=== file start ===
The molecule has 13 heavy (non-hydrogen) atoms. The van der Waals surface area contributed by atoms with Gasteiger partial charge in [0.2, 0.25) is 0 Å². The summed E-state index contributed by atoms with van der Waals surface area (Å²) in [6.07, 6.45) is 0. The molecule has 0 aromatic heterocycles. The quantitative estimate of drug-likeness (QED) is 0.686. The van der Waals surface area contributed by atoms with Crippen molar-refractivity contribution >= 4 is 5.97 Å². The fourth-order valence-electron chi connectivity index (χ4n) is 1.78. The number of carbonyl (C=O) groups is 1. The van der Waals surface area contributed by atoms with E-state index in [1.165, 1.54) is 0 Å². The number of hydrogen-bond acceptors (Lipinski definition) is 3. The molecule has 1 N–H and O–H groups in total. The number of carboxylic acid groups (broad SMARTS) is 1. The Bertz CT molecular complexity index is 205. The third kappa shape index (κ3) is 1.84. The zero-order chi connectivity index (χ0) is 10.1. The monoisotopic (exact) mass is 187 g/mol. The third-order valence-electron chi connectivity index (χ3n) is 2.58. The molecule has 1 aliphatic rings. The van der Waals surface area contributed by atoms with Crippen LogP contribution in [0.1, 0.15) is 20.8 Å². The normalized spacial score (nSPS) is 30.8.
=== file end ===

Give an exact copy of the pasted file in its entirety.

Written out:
The molecule has 13 heavy (non-hydrogen) atoms. The van der Waals surface area contributed by atoms with Gasteiger partial charge in [0.2, 0.25) is 0 Å². The summed E-state index contributed by atoms with van der Waals surface area (Å²) in [6.07, 6.45) is 0. The molecule has 0 aromatic heterocycles. The quantitative estimate of drug-likeness (QED) is 0.686. The van der Waals surface area contributed by atoms with Crippen molar-refractivity contribution >= 4 is 5.97 Å². The fourth-order valence-electron chi connectivity index (χ4n) is 1.78. The number of carbonyl (C=O) groups is 1. The van der Waals surface area contributed by atoms with E-state index in [1.165, 1.54) is 0 Å². The number of hydrogen-bond acceptors (Lipinski definition) is 3. The molecule has 1 N–H and O–H groups in total. The number of carboxylic acid groups (broad SMARTS) is 1. The Bertz CT molecular complexity index is 205. The third kappa shape index (κ3) is 1.84. The zero-order chi connectivity index (χ0) is 10.1. The monoisotopic (exact) mass is 187 g/mol. The third-order valence-electron chi connectivity index (χ3n) is 2.58. The molecule has 1 aliphatic rings. The van der Waals surface area contributed by atoms with Crippen LogP contribution in [0.1, 0.15) is 20.8 Å². The normalized spacial score (nSPS) is 30.8.